Ten years after Hurricane Katrina, arguably the nation's worst natural disaster, there are remarkable signs of progress along the Gulf Coast.
In 2005, the Category 3 hurricane slammed the Gulf Coast, destroying more than 600,000 homes. In New Orleans, Louisiana, the levees failed and flooded the city to the point where pundits questioned whether the Big Easy would ever come back.
"We had a million structures that were hurt, 250,000 homes were destroyed [and] 1,800 people were taken away from us," said Mayor Mitch Landrieu, who inherited the damaged city in 2010 from Mayor Ray Nagin. "I mean, it was a big, big, massive deal that spanned the entire city. ... Everybody lost everything."
Today, in New Orleans, there is a $14.5 billion levee system protecting the city. Landrieu and other government officials now point to what has been coined "The Great Wall of New Orleans" and is designed to protect the city from another Katrina.
"New Orleans is doing great. ... The levees ring the city and we have a pretty good pumping situation," Landrieu said, reinforcing that The Great Wall is proof of the city taking steps in the right direction.
Watch the ABC News special "Katrina: 10 Years After the Storm," which airs on Sunday, Aug. 23 at 10 p.m. ET.
Col. Rick Hansen, commander of the New Orleans District of the US Army Corps of Engineers, which suffered the brunt of the blame after the levees failed, says that the new system has been based on 152 different storm models.
Hansen said the $14.5 billion hurricane and storm-damage risk reduction system included "133 miles of levees ... around the Greater New Orleans area."
"It's been under construction for two years and has two more years of construction to be completed," he said.
"After Hurricane Katrina, the corps studied very carefully what had happened and how the system had performed and where it had failed. And since then, the Corps has applied those lessons," Hansen said. "The system that is around the city or that surrounds the city now is many times more robust than the system that existed prior to Katrina."
But with the improvements, Landrieu admitted that even a decade later, trust is still something that has to be built along with the levees. He pointed to the scandal surrounding Nagin, who in 2014 was sentenced to 10 years in prison for corruption, as well as the faulty infrastructure exposed by Katrina.
He made sure to remind everyone that on this 10-year marker of Katrina, the toll that the storm had taken on the area and its residents still needed to be remembered, and that there was still more to be done.
"When you had an old, tired city before, and you had a country that wasn't investing in infrastructure, and then you got beat down like that, you know what? It takes you a lot longer to get back up," he said.
One thing that came back quicker than most people expected was the Superdome.
When Katrina hit, the stadium was the city's official hurricane shelter. For six long days, nearly 30,000 people sought safety inside. The stands were packed with throngs of frightened people, including children and the elderly. People slept on the concrete floor as violent winds pounded the roof, eventually peeling parts of it off so that the storm's torrential rains poured inside. Water and food became scarce. Just as the levee failures became symbols of government failure, so, too, the Superdome became emblematic of all that had gone wrong during Katrina.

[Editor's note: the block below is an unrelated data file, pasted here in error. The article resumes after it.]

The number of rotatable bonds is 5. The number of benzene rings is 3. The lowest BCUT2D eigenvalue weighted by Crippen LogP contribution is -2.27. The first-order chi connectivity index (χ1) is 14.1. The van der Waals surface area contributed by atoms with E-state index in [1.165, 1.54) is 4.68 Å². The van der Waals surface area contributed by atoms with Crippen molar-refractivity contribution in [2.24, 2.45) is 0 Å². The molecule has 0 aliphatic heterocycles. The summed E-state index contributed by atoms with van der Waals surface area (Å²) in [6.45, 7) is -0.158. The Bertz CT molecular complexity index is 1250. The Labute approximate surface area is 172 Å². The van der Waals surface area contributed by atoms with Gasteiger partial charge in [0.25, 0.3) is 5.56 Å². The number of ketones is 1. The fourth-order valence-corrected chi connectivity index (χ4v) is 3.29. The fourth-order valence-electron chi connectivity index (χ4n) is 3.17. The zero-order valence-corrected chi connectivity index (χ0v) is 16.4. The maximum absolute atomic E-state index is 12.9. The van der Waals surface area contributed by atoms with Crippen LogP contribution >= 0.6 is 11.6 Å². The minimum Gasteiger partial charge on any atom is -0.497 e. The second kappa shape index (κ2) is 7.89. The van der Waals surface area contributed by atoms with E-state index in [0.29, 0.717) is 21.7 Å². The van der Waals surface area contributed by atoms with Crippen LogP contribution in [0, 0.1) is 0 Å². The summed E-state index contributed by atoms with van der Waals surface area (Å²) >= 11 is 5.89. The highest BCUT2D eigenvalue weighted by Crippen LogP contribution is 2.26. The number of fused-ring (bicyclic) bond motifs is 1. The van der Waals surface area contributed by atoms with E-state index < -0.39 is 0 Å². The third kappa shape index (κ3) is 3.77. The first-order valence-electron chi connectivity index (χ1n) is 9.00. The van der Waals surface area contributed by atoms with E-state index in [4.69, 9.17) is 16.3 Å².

For several months after the hurricane, the Superdome stood like a scar upon the city. But within a year it was renovated to the tune of $336 million, and became a domed testament to the resiliency of the city.
"The Superdome, which was the spot of probably the most devastating scenes that America has seen in its lifetime, after the renovation, [has] turned into this beautiful, new building," Landrieu said with no small amount of pride.
The sense of triumph the mayor exhibits, even today, 10 years later, is also about the Superdome's resident team: the New Orleans Saints.
Right after Katrina, the team once known more for losing than winning, made themselves a symbol of the Crescent City's comeback.
And when their quarterback, Drew Brees, held up the trophy for the 2009 Super Bowl, he got the whole city cheering again.
Brees, who moved to New Orleans and joined the Saints shortly after Katrina, following a shoulder injury and a failed contract negotiation, says he is grateful to his adopted city for helping him believe in himself. He spoke of the improvements he'd seen in the last 10 years.
"Not only has New Orleans come back. ... It's come back stronger in so many ways," he said.
The faith Brees has in New Orleans is shared by many others, and it has been a big part of the recovery. Faith-based groups, who volunteered across the region and came year-after-year to rebuild the Gulf Coast brought, also shored up a belief in the future.
"What I've seen in the community is not people reminiscing about how it used to be but imagining what it can become," said the Rev. David Faulker, of Trinity Episcopal Church in Pass Christian, Mississippi, part of a network of faith groups that helped bring stability to the region after Katrina.
Which is why, 10 years after the storm, everywhere you look, despite work that still needs to be done, there is great evidence of resiliency.
"I think what you see happening all over the city is a pretty magnificent manifestation, physically and spiritually, of a city that wants to come into its own, finally. And that's what the past 10 years have been about," Landrieu said.
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